formula for CSAT score % and % of happy customers

Unlike other survey types, CSAT offers specific insights into particular customer interactions. This provides a detailed view of how a particular digital or in-person experience exceeds, meets, or misses a customer’s expectation.

Common use cases for CSAT surveys include:

  • Right after a customer support conversation

  • After an item has been purchased

  • After a visit to a service center or retail store

Customer Effort Score (CES) Survey

A CES survey is a customer experience survey used to measure the ease of service experience with a business. It asks customers to rate the ease of using products or services on a scale of “very difficult” or “very easy.”

Unlike an NPS survey, a higher CES doesn’t necessarily indicate customer satisfaction and can’t accurately tell your customer’s loyalty. Customer Effort Score is a customer feedback metric that measures how easy something was versus if they are a loyal customer.

If your business has a high average, it is indicative that your company is making convenient experiences for your customers. A low average indicates there’s room for improvement to make the customer experience easier.

Benefits of Customer Experience Surveys

The most significant benefit of a CX survey is that it can help your customers or potential customers get from one part of the customer journey to the next and helps lead them from the awareness stage to the loyalty stage.

the customer journey stages with survey types in each stage

It can also accurately determine which areas of your business need improvement. If the customer had a positive experience and loves the product or service provided, feel free to congratulate yourself!

However, if the customer sees room for improvement, they are more likely to tell you so. Even if you believe they are wrong, reducing the thought of a bad experience from your actions is a good idea.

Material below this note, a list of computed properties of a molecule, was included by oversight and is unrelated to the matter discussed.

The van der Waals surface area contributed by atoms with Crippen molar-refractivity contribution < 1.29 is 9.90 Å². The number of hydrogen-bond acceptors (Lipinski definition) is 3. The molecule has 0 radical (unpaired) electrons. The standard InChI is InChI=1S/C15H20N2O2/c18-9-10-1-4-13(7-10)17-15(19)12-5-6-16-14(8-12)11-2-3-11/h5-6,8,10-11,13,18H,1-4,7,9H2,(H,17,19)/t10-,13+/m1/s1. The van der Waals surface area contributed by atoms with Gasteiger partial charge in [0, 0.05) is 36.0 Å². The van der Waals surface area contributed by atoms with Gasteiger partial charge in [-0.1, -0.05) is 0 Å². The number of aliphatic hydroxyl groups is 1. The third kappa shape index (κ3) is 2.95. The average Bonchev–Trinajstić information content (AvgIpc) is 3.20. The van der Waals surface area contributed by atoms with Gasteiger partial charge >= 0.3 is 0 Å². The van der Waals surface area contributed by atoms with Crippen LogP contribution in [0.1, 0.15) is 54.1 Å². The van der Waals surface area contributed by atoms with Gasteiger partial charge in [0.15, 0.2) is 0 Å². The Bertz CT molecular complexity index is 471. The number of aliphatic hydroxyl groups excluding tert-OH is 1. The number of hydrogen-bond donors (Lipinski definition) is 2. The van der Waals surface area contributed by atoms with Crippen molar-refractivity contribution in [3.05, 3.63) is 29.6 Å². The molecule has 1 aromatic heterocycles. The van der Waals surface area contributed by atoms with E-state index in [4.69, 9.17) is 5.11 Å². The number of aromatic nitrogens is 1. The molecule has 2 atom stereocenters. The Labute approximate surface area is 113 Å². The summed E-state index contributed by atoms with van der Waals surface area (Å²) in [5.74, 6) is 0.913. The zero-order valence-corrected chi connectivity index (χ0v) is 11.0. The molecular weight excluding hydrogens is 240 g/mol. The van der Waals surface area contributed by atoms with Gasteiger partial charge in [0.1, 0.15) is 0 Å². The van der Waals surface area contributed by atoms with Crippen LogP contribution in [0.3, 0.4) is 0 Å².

CX surveys can also improve your customer relationships. According to Accenture, $1,600,000,000,000 is lost every year in the U.S. because of poor customer service. You read that right…

More than one and a half-trillion dollars is lost every year because of a negative customer experience.

Suppose you’d like to keep some of that money in your pocket. In that case, sending out a survey to measure your consumer’s experience, opinions, or thoughts is an excellent way to increase their chances of becoming loyal customers.

How to Conduct a Customer Survey

Considering 99% of adults check their email up to 20 times a day, so sending your survey through that platform is one of your safest bets.

On the other end of the spectrum, a 2016 study found receipt surveys were found to be “not used for meaningful customer listening” and “critically flawed.”

Regardless of how you will get a survey in front of your customers, the contents are crucial.

do's and don'ts of customer surveys on blue and orange backgrounds

Now, Go Survey Your Customers!

But really, go.

If you want the best, most accurate feedback about your product or service, a customer survey is the way to go.

Whether your goal is to improve your product or service, get feedback on a particular event, or gauge your customer loyalty, customer surveys are an excellent way to understand your consumer’s true feelings about your brand and its product or service.

Speaking of surveys, we’d love it if you could take one for us. Here at Zoek, we constantly want to improve the types of services we offer our customers. To do this, all we ask is that you take a quick survey to let us know what type of social media platforms you use, what your most significant business pain points are, and other similar questions so we may create the best experience for you.


Kellyann Doyle is a Content Marketing Writer at Zoek, an SEO, Web Design, and Digital Marketing Agency that assists small and medium-sized businesses with their online footprint. She earned her Bachelor's Degree in 2013 from the University of Houston with a Major in Communications and a Minor in Marketing and has been working in the Digital Marketing world ever since. When not working, you can find Kellyann trying new recipes, enjoying a good nap, or watching Friends for the 500th time.